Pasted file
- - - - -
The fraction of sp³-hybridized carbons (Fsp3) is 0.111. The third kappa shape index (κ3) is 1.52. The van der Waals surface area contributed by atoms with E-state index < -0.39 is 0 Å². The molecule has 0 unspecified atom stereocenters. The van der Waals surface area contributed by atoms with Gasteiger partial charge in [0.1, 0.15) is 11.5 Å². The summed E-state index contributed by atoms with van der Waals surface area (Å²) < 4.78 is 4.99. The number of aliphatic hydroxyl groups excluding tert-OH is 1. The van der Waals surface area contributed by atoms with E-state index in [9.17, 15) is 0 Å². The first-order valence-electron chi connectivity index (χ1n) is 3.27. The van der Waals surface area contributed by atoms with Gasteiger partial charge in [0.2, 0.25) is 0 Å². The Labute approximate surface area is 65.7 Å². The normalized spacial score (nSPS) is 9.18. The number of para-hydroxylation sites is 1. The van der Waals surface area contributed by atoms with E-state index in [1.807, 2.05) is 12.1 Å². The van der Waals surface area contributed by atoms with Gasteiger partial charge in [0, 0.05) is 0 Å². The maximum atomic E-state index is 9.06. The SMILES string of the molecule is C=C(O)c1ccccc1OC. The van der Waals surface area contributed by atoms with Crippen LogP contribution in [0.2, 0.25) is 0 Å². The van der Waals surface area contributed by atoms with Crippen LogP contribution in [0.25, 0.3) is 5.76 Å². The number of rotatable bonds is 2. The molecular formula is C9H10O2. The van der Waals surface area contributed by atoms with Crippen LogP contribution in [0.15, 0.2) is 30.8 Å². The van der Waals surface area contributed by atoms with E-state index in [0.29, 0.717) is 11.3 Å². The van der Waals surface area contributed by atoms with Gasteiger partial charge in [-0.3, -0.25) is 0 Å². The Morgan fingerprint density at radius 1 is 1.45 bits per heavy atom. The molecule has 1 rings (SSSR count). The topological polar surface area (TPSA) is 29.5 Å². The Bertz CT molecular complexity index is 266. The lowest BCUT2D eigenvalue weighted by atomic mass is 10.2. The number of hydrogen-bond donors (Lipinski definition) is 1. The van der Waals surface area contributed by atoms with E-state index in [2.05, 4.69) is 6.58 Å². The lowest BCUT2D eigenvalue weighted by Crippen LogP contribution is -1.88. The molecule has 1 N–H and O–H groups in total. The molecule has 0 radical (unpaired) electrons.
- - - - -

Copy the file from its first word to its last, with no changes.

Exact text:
The fraction of sp³-hybridized carbons (Fsp3) is 0.111. The third kappa shape index (κ3) is 1.52. The van der Waals surface area contributed by atoms with E-state index < -0.39 is 0 Å². The molecule has 0 unspecified atom stereocenters. The van der Waals surface area contributed by atoms with Gasteiger partial charge in [0.1, 0.15) is 11.5 Å². The summed E-state index contributed by atoms with van der Waals surface area (Å²) < 4.78 is 4.99. The number of aliphatic hydroxyl groups excluding tert-OH is 1. The van der Waals surface area contributed by atoms with E-state index in [9.17, 15) is 0 Å². The first-order valence-electron chi connectivity index (χ1n) is 3.27. The van der Waals surface area contributed by atoms with Gasteiger partial charge in [0.2, 0.25) is 0 Å². The Labute approximate surface area is 65.7 Å². The normalized spacial score (nSPS) is 9.18. The number of para-hydroxylation sites is 1. The van der Waals surface area contributed by atoms with E-state index in [1.807, 2.05) is 12.1 Å². The van der Waals surface area contributed by atoms with Gasteiger partial charge in [0, 0.05) is 0 Å². The maximum atomic E-state index is 9.06. The SMILES string of the molecule is C=C(O)c1ccccc1OC. The van der Waals surface area contributed by atoms with Crippen LogP contribution in [0.2, 0.25) is 0 Å². The van der Waals surface area contributed by atoms with Crippen LogP contribution in [0.25, 0.3) is 5.76 Å². The number of rotatable bonds is 2. The molecular formula is C9H10O2. The van der Waals surface area contributed by atoms with Crippen LogP contribution in [0.15, 0.2) is 30.8 Å². The van der Waals surface area contributed by atoms with E-state index in [0.29, 0.717) is 11.3 Å². The van der Waals surface area contributed by atoms with Gasteiger partial charge in [-0.3, -0.25) is 0 Å². The Morgan fingerprint density at radius 1 is 1.45 bits per heavy atom. The molecule has 1 rings (SSSR count). The topological polar surface area (TPSA) is 29.5 Å². The Bertz CT molecular complexity index is 266. The lowest BCUT2D eigenvalue weighted by atomic mass is 10.2. The number of hydrogen-bond donors (Lipinski definition) is 1. The van der Waals surface area contributed by atoms with E-state index in [2.05, 4.69) is 6.58 Å². The lowest BCUT2D eigenvalue weighted by Crippen LogP contribution is -1.88. The molecule has 1 N–H and O–H groups in total. The molecule has 0 radical (unpaired) electrons.